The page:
Miss Jo also knew an opportunity when she saw it and during 1881-82, when she was in her early 30s, that came in the form of public land at bargain basement prices in the booming state of Nebraska. She had an eye on a quarter section adjoining the newly purchased farm in Harlan County of her sister and brother-in-law, Pocahontas (Millan) and Major (a given name not a military rank) Hooper.
How she got it was the subject of the following article, published in The Chariton Patriot during February of 1882. Unfortunately, that issue of The Patriot no longer exists. But other newspapers found the story so intriguing that it was republished. So here's the version that appeared in The Waterloo Courier of March 4, 1882:
For some time past, Miss Jo Millan, of Chariton, has been closely watching a quarter section of land in Harlan county, Nebraska, which she was particularly anxious to call her own as it was not only a very desirable tract of land, but was located between the farms of her brother-in-law and nephew. Unfortunately, however, it was already pre-empted by one of the sterner sex, but he forfeited his right by abandoning his claim for a greater length than the law permits.
Another man pre-empted it as a timber claim, but Miss Millan knew that his claim was not a good one as there was about 40 acres on the tract, whereas the land laws hold that land taken as timber claims must be destitute of timber. The occupant, however, tested his rights in the General Land Office, and from there to the Interior Department at Washington.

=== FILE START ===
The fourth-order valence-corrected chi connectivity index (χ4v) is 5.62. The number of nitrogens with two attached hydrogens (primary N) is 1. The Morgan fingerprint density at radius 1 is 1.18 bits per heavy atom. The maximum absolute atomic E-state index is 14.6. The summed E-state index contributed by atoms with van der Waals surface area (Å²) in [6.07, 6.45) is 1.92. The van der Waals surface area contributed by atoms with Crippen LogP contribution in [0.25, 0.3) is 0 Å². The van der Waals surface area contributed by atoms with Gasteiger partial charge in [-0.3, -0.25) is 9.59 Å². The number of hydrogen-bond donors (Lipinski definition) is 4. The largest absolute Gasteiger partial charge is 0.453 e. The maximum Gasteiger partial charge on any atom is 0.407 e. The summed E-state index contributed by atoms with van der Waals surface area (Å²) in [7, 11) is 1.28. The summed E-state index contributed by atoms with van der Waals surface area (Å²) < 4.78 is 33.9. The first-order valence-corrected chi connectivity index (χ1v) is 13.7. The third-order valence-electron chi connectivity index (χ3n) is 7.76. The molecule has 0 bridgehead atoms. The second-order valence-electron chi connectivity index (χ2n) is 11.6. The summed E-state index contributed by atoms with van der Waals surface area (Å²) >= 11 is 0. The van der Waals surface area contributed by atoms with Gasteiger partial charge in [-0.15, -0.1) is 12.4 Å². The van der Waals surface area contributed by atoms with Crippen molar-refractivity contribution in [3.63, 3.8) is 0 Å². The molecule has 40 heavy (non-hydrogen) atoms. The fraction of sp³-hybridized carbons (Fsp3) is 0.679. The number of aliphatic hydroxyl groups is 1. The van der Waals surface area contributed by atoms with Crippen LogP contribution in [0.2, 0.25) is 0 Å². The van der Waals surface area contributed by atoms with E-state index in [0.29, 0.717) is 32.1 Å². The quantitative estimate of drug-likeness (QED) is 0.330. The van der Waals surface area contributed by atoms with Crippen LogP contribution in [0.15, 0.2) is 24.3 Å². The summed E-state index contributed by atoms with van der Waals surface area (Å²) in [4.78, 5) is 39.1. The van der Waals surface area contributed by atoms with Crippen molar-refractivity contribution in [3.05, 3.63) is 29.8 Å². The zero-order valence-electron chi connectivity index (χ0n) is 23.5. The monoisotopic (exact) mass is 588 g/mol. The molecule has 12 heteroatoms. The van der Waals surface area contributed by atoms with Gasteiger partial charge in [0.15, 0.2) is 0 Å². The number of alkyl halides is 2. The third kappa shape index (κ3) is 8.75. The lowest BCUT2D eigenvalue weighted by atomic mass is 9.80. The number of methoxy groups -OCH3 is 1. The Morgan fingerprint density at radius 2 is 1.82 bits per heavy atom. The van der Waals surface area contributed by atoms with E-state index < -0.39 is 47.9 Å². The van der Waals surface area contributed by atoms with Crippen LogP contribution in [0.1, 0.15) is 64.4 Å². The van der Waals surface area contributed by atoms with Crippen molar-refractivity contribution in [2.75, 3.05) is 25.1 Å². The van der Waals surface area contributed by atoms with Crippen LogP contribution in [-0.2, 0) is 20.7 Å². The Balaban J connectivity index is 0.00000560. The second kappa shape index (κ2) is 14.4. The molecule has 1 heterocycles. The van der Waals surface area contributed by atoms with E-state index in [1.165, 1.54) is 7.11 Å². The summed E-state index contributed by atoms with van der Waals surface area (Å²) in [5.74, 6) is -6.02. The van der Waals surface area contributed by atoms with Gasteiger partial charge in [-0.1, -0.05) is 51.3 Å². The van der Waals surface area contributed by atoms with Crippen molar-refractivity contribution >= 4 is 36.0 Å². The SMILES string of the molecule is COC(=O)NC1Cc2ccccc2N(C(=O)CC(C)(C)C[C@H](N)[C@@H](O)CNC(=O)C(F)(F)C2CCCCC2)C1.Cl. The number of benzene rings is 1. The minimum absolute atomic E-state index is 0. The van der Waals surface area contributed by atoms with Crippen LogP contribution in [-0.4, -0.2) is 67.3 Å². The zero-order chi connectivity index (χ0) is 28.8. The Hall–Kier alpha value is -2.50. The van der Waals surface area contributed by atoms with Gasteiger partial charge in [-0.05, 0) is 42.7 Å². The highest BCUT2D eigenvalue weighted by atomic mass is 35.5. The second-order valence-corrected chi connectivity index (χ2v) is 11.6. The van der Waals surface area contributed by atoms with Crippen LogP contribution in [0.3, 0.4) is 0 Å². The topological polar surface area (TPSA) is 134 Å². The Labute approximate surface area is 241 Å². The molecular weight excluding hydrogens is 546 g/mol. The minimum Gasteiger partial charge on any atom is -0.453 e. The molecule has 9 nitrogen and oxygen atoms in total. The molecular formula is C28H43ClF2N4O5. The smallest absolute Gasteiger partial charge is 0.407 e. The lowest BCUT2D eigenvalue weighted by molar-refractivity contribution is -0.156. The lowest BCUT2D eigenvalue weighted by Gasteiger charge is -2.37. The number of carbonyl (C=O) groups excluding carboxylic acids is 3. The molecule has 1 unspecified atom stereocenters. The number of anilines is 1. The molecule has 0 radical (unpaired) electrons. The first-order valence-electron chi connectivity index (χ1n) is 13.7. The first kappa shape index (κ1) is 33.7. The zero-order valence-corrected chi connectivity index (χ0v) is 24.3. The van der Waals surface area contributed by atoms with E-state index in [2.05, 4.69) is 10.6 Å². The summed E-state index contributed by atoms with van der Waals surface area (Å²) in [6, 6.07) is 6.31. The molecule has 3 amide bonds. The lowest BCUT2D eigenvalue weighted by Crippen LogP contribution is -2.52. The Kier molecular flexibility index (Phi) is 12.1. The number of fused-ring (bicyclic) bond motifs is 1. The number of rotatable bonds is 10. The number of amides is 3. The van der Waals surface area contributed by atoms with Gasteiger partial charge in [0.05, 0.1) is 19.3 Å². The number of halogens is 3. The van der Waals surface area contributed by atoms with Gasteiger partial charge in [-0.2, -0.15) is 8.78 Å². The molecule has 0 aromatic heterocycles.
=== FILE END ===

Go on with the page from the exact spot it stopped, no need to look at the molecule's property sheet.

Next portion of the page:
Before leaving Nebraska last summer to return to her home, Miss Millan made arrangements to have the result of the investigation telegraphed to her as soon as the decision was made. On Monday of last week she received a dispatch containing the single word, "Come," and took the midnight train of that night for the disputed territory.
Owing to a tedious railroad delay, she did not arrive there until Wednesday, when she at once went to the land office with her papers all in proper shape for record, and she was not a minute too soon, for before the ink was dry, half a dozen men came in to secure the same piece of land, each trying to beat the other, and arrived just in time to find that they had been beaten by a woman.
There is still an opportunity, however, for one of them securing the coveted piece of land, but in order to do so, it will be necessary to marry the fair owner.
Miss Jo, however, was interested in the land --- not a man --- and never married. She returned to Chariton, most likely sold her quarter section at a profit and continued to work with her sister for many years thereafter. She died during 1907 at the age of 57. Miss Maggie was 90 when she died during 1921.